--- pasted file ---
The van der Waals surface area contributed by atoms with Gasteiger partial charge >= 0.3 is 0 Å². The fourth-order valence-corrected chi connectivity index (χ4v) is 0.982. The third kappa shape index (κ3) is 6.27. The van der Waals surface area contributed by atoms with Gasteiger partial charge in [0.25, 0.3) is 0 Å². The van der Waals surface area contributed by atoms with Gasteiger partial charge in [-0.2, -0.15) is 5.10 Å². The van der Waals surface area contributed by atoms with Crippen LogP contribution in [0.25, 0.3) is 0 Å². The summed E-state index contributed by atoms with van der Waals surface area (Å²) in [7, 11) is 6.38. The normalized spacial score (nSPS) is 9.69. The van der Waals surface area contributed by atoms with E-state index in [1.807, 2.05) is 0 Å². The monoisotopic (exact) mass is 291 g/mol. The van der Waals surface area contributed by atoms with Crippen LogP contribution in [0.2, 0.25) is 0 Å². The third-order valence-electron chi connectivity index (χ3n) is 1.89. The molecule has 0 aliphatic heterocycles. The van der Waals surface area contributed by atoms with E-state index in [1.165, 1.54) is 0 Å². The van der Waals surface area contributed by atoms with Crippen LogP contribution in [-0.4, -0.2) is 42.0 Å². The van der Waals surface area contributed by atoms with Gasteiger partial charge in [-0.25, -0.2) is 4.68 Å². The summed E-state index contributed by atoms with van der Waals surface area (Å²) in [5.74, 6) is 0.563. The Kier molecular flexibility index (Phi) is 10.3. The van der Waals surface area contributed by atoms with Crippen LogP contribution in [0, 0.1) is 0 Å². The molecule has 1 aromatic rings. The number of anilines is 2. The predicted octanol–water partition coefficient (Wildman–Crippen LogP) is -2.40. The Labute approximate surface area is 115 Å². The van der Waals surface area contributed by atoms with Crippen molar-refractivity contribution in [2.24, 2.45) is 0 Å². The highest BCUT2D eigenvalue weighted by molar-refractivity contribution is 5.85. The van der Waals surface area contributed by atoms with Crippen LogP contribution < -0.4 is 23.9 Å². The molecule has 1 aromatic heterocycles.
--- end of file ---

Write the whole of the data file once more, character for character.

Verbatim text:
The van der Waals surface area contributed by atoms with Gasteiger partial charge >= 0.3 is 0 Å². The fourth-order valence-corrected chi connectivity index (χ4v) is 0.982. The third kappa shape index (κ3) is 6.27. The van der Waals surface area contributed by atoms with Gasteiger partial charge in [0.25, 0.3) is 0 Å². The van der Waals surface area contributed by atoms with Gasteiger partial charge in [-0.2, -0.15) is 5.10 Å². The van der Waals surface area contributed by atoms with Crippen LogP contribution in [0.25, 0.3) is 0 Å². The summed E-state index contributed by atoms with van der Waals surface area (Å²) in [7, 11) is 6.38. The normalized spacial score (nSPS) is 9.69. The van der Waals surface area contributed by atoms with E-state index in [1.807, 2.05) is 0 Å². The monoisotopic (exact) mass is 291 g/mol. The van der Waals surface area contributed by atoms with Crippen LogP contribution in [0.2, 0.25) is 0 Å². The third-order valence-electron chi connectivity index (χ3n) is 1.89. The molecule has 0 aliphatic heterocycles. The van der Waals surface area contributed by atoms with E-state index in [1.165, 1.54) is 0 Å². The van der Waals surface area contributed by atoms with Crippen LogP contribution in [-0.4, -0.2) is 42.0 Å². The van der Waals surface area contributed by atoms with Gasteiger partial charge in [-0.25, -0.2) is 4.68 Å². The summed E-state index contributed by atoms with van der Waals surface area (Å²) in [5.74, 6) is 0.563. The Kier molecular flexibility index (Phi) is 10.3. The van der Waals surface area contributed by atoms with Crippen LogP contribution in [0, 0.1) is 0 Å². The molecule has 1 aromatic rings. The number of anilines is 2. The predicted octanol–water partition coefficient (Wildman–Crippen LogP) is -2.40. The Labute approximate surface area is 115 Å². The van der Waals surface area contributed by atoms with Crippen molar-refractivity contribution in [2.24, 2.45) is 0 Å². The highest BCUT2D eigenvalue weighted by molar-refractivity contribution is 5.85. The van der Waals surface area contributed by atoms with Crippen LogP contribution < -0.4 is 23.9 Å². The molecule has 1 aromatic heterocycles.